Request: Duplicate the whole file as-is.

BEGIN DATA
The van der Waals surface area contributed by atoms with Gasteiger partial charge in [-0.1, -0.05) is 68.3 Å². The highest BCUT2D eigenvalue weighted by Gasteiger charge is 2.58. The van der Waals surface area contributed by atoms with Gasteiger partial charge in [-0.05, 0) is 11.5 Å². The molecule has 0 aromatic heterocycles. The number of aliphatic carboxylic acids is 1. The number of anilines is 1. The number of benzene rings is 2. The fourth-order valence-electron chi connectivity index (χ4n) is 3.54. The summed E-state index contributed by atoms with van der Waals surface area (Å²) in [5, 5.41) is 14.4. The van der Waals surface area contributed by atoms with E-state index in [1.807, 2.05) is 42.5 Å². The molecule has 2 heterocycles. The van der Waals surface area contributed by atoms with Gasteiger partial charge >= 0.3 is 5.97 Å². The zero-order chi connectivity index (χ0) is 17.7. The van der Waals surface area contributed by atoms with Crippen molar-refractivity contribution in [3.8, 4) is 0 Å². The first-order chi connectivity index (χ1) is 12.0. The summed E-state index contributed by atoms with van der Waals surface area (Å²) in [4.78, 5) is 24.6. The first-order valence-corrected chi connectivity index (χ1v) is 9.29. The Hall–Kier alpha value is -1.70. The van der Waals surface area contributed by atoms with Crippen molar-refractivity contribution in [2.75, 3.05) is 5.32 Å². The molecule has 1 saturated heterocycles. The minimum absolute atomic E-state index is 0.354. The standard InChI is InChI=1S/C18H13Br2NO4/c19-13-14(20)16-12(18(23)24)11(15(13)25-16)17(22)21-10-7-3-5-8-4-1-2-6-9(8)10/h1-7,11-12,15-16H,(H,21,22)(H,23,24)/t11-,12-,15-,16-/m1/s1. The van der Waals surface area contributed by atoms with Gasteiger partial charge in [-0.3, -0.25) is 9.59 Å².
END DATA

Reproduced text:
The van der Waals surface area contributed by atoms with Gasteiger partial charge in [-0.1, -0.05) is 68.3 Å². The highest BCUT2D eigenvalue weighted by Gasteiger charge is 2.58. The van der Waals surface area contributed by atoms with Gasteiger partial charge in [-0.05, 0) is 11.5 Å². The molecule has 0 aromatic heterocycles. The number of aliphatic carboxylic acids is 1. The number of anilines is 1. The number of benzene rings is 2. The fourth-order valence-electron chi connectivity index (χ4n) is 3.54. The summed E-state index contributed by atoms with van der Waals surface area (Å²) in [5, 5.41) is 14.4. The van der Waals surface area contributed by atoms with E-state index in [1.807, 2.05) is 42.5 Å². The molecule has 2 heterocycles. The van der Waals surface area contributed by atoms with Gasteiger partial charge >= 0.3 is 5.97 Å². The zero-order chi connectivity index (χ0) is 17.7. The van der Waals surface area contributed by atoms with Crippen molar-refractivity contribution in [3.8, 4) is 0 Å². The first-order chi connectivity index (χ1) is 12.0. The summed E-state index contributed by atoms with van der Waals surface area (Å²) in [4.78, 5) is 24.6. The first-order valence-corrected chi connectivity index (χ1v) is 9.29. The Hall–Kier alpha value is -1.70. The van der Waals surface area contributed by atoms with Crippen molar-refractivity contribution in [2.75, 3.05) is 5.32 Å². The molecule has 1 saturated heterocycles. The minimum absolute atomic E-state index is 0.354. The standard InChI is InChI=1S/C18H13Br2NO4/c19-13-14(20)16-12(18(23)24)11(15(13)25-16)17(22)21-10-7-3-5-8-4-1-2-6-9(8)10/h1-7,11-12,15-16H,(H,21,22)(H,23,24)/t11-,12-,15-,16-/m1/s1. The van der Waals surface area contributed by atoms with Gasteiger partial charge in [-0.3, -0.25) is 9.59 Å².